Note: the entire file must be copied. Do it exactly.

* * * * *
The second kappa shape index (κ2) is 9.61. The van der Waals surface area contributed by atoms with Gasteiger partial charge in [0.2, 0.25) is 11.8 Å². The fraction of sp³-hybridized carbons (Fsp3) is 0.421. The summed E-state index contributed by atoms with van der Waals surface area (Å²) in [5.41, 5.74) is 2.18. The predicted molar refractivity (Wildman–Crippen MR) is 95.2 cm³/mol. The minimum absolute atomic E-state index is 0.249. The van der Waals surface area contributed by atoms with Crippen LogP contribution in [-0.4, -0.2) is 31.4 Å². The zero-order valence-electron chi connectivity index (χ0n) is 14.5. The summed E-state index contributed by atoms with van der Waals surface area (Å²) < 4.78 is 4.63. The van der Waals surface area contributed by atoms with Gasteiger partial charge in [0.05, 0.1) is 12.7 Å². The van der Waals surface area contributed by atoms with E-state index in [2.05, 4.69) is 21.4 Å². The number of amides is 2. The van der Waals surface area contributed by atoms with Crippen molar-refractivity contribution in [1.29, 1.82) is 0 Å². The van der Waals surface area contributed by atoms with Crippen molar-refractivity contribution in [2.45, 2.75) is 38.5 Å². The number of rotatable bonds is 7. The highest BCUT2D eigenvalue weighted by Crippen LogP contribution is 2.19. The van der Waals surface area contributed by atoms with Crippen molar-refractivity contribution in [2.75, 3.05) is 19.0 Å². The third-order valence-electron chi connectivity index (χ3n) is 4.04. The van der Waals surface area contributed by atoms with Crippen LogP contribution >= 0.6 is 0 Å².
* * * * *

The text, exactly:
The second kappa shape index (κ2) is 9.61. The van der Waals surface area contributed by atoms with Gasteiger partial charge in [0.2, 0.25) is 11.8 Å². The fraction of sp³-hybridized carbons (Fsp3) is 0.421. The summed E-state index contributed by atoms with van der Waals surface area (Å²) in [5.41, 5.74) is 2.18. The predicted molar refractivity (Wildman–Crippen MR) is 95.2 cm³/mol. The minimum absolute atomic E-state index is 0.249. The van der Waals surface area contributed by atoms with Crippen LogP contribution in [-0.4, -0.2) is 31.4 Å². The zero-order valence-electron chi connectivity index (χ0n) is 14.5. The summed E-state index contributed by atoms with van der Waals surface area (Å²) < 4.78 is 4.63. The van der Waals surface area contributed by atoms with Gasteiger partial charge in [0.05, 0.1) is 12.7 Å². The van der Waals surface area contributed by atoms with E-state index in [2.05, 4.69) is 21.4 Å². The number of amides is 2. The van der Waals surface area contributed by atoms with Crippen molar-refractivity contribution in [1.29, 1.82) is 0 Å². The van der Waals surface area contributed by atoms with Crippen molar-refractivity contribution in [2.45, 2.75) is 38.5 Å². The number of rotatable bonds is 7. The highest BCUT2D eigenvalue weighted by Crippen LogP contribution is 2.19. The van der Waals surface area contributed by atoms with Crippen molar-refractivity contribution in [2.75, 3.05) is 19.0 Å². The third-order valence-electron chi connectivity index (χ3n) is 4.04. The van der Waals surface area contributed by atoms with Crippen LogP contribution >= 0.6 is 0 Å².